Pater estimates his home in the Meadow Court housing plan is a few hundred yards from the contamination.
“That’s scary to learn now,” he said.
He and other residents who live near the site plan to attend the Dec. 1 meeting, when they can comment on DEP’s plans to deal with the radium. Pater said he wants to know more about potential health consequences and the impact on property values.
The DEP investigated four possibilities for dealing with the radium:
• Take no action;
• Restrict the site to industrial use and cap it with as much as 6 feet of cover at a cost of $1.6 million;
• Remove contaminated soil at a cost of $8.6 million; or
• Remove all of the contamination, including contaminated groundwater, at a cost of $9.7 million.
The DEP wants to cap the site because it complies with regulatory requirements “at a reasonable cost and in a reasonable time frame with minimum risk to the community during remediation,” according to an agency analysis.
“The questions here are how much radium-226 was there to begin with, how much is there now and how deep and how far has it gone?” said John Stolz, a biology professor at Duquesne University and director of the school’s Center for Environmental Research and Education.
Stolz said whatever course of action is taken needs to be clearly explained to the public.
Residents should know that the cleanup strategy is not only cost effective but will prevent the contamination of local drinking water as well, he said.
“Given that radium-226 is a long-lasting contaminant, you want to assure it won’t be a problem for the drinking water in future.”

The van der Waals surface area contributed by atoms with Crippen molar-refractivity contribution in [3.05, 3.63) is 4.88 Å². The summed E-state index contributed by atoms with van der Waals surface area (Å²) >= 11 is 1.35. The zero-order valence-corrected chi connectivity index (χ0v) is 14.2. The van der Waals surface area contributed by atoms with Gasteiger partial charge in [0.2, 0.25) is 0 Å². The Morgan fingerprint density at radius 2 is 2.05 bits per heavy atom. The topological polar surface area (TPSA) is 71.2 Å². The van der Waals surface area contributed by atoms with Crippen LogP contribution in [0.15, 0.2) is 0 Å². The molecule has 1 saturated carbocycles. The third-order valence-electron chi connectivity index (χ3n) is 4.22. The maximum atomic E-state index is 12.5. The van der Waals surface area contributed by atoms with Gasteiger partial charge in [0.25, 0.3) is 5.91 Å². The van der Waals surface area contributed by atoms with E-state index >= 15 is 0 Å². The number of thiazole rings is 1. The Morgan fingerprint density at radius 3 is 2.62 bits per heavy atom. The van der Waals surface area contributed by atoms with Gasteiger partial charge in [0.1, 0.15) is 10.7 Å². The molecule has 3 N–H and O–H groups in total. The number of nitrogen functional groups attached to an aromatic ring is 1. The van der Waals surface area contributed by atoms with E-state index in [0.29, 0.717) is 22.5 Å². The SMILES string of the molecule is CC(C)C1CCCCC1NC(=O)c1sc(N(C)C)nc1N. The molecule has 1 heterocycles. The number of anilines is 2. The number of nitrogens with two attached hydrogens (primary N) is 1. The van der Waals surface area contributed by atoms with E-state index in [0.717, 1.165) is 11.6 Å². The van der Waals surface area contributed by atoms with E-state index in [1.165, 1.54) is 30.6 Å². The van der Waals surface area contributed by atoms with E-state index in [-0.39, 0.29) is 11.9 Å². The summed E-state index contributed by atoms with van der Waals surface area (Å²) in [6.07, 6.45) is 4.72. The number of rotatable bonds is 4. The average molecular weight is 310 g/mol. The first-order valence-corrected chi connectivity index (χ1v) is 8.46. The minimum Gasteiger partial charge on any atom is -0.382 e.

A GLOWING HISTORY
Keystone Metals Reduction, a Delaware corporation, bought the Cheswick site in 1921 to extract radium-226 from milled iron ore, producing luminous paint for watches, clocks and other instrumentation.
The company dumped waste on-site.
Female factory workers, known as “Radium Girls,” would dip thin brushes in radium-226, then use their lips to point the tips of the brushes so they could paint the watch and clock faces, making the numbers and hands glow.
Their plight was documented in the book “Radium Girls” by Claudia Clark.
At the time, according to the book, radium was a wondrous, glowing material that wasn’t considered dangerous.
The women’s work clothes often would glow while hanging in closets, no matter how often they were washed. Some of the women even spread the radium on their faces if they were going out to make themselves glow and impress their dates.
Years later, however, the women developed cancers and other health problems.
In its investigation, the DEP found little documentation on Keystone Metals Reduction.
Keystone went out of businesses in the early 1920s, and the site was subdivided and portions used for a number of businesses, including a lumber yard and car dealership, according to Andy Bock, Cheswick’s borough manager.
Fred Neumeyer, who owns some of the property that is contaminated by radium, supports the DEP’s proposal to cap the contamination with a layer of soil and restrict use of the property. He uses the site for a warehouse, truck repair and storage of equipment for his environmental remediation business.
“When I bought the three parcels here, I understood (the contamination issues),” Neumeyer said. “It’s what I do.”
Mary Ann Thomas is a Tribune-Review staff writer. She can be reached at 724-226-4691 or email@example.com.